Women & Heart Health
The face of heart disease is changing.
Many women think of cardiovascular disease as a “man’s disease.” But that’s simply not true. In fact, women are more likely than men to die of a heart attack or stroke.
In Canada, stroke kills 32 per cent more women than men. And women are 16 per cent more likely than men to die after a heart attack.
There are a number of factors that may account for the increase in women’s risks of heart attack and stroke: women are less likely to recognize the symptoms of these diseases and seek treatment quickly; men and women are often treated differently by the health system, with men receiving more prompt and proactive treatment; and women have a number of unique risks, such as pregnancy and menopause.
In fact, most Canadian women have at least one risk factor for heart disease and stroke. As they age, estrogen levels, which offer them a degree of protection against heart disease and stroke when they are younger, begin to decline.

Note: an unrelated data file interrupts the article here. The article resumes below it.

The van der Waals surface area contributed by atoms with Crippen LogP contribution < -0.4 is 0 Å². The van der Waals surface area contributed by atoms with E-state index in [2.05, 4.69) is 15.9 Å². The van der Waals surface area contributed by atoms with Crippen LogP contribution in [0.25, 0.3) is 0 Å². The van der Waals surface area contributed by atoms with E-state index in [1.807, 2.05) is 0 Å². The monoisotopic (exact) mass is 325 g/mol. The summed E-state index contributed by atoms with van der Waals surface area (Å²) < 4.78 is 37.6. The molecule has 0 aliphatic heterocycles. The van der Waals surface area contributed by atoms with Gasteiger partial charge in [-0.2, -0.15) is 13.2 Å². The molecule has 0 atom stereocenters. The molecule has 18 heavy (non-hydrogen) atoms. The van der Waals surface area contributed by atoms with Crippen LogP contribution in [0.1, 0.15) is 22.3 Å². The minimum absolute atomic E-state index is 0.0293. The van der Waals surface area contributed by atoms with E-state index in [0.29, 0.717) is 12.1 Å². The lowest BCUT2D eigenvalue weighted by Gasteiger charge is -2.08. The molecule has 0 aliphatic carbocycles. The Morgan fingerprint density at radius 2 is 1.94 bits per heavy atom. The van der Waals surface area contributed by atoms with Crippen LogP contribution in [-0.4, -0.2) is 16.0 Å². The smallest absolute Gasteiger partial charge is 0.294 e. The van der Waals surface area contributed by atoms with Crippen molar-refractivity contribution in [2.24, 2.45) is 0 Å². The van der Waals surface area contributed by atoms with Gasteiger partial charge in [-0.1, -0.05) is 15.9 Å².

But there are many other factors that can affect your heart health, no matter what your age. It’s important to understand and manage your unique risks to improve your health and reduce your risk of disease.
Often, your body will send out warning signs of a heart attack or stroke. By being aware of these warning signs and acting on them quickly, you can make sure you receive prompt treatment that could save your life or minimize the damage to your health.
There is good news for women and heart health. There are many things you can do to reduce your risk and heart disease and stroke, and in some cases—for instance in some of the new stroke treatments—female patients benefit even more than male patients do.
The bottom line is that awareness—of your risks, of the warning signs, and of prevention and treatment options—is your best defense against heart disease and stroke.